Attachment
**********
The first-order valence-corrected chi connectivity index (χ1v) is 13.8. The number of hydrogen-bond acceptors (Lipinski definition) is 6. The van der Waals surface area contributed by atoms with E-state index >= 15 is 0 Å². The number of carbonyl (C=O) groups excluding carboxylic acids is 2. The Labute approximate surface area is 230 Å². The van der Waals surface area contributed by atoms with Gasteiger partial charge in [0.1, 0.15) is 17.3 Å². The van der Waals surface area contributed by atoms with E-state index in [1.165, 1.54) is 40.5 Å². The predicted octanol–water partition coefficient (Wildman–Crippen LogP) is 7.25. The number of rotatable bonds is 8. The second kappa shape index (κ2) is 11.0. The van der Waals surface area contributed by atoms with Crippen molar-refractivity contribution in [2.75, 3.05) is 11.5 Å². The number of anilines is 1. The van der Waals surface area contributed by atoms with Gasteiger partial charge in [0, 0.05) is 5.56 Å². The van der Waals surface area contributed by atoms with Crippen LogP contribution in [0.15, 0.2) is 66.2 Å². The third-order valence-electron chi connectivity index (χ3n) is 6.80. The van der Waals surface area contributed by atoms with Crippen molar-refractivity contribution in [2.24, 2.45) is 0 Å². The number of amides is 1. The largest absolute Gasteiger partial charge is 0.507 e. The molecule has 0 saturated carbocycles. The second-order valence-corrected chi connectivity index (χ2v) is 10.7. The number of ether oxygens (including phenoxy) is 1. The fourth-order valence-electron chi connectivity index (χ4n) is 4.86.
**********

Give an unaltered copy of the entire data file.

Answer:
The first-order valence-corrected chi connectivity index (χ1v) is 13.8. The number of hydrogen-bond acceptors (Lipinski definition) is 6. The van der Waals surface area contributed by atoms with E-state index >= 15 is 0 Å². The number of carbonyl (C=O) groups excluding carboxylic acids is 2. The Labute approximate surface area is 230 Å². The van der Waals surface area contributed by atoms with Gasteiger partial charge in [0.1, 0.15) is 17.3 Å². The van der Waals surface area contributed by atoms with E-state index in [1.165, 1.54) is 40.5 Å². The predicted octanol–water partition coefficient (Wildman–Crippen LogP) is 7.25. The number of rotatable bonds is 8. The second kappa shape index (κ2) is 11.0. The van der Waals surface area contributed by atoms with Crippen molar-refractivity contribution in [2.75, 3.05) is 11.5 Å². The number of anilines is 1. The van der Waals surface area contributed by atoms with Gasteiger partial charge in [0, 0.05) is 5.56 Å². The van der Waals surface area contributed by atoms with Crippen LogP contribution in [0.15, 0.2) is 66.2 Å². The third-order valence-electron chi connectivity index (χ3n) is 6.80. The van der Waals surface area contributed by atoms with Crippen molar-refractivity contribution in [2.24, 2.45) is 0 Å². The number of amides is 1. The largest absolute Gasteiger partial charge is 0.507 e. The molecule has 0 saturated carbocycles. The second-order valence-corrected chi connectivity index (χ2v) is 10.7. The number of ether oxygens (including phenoxy) is 1. The fourth-order valence-electron chi connectivity index (χ4n) is 4.86.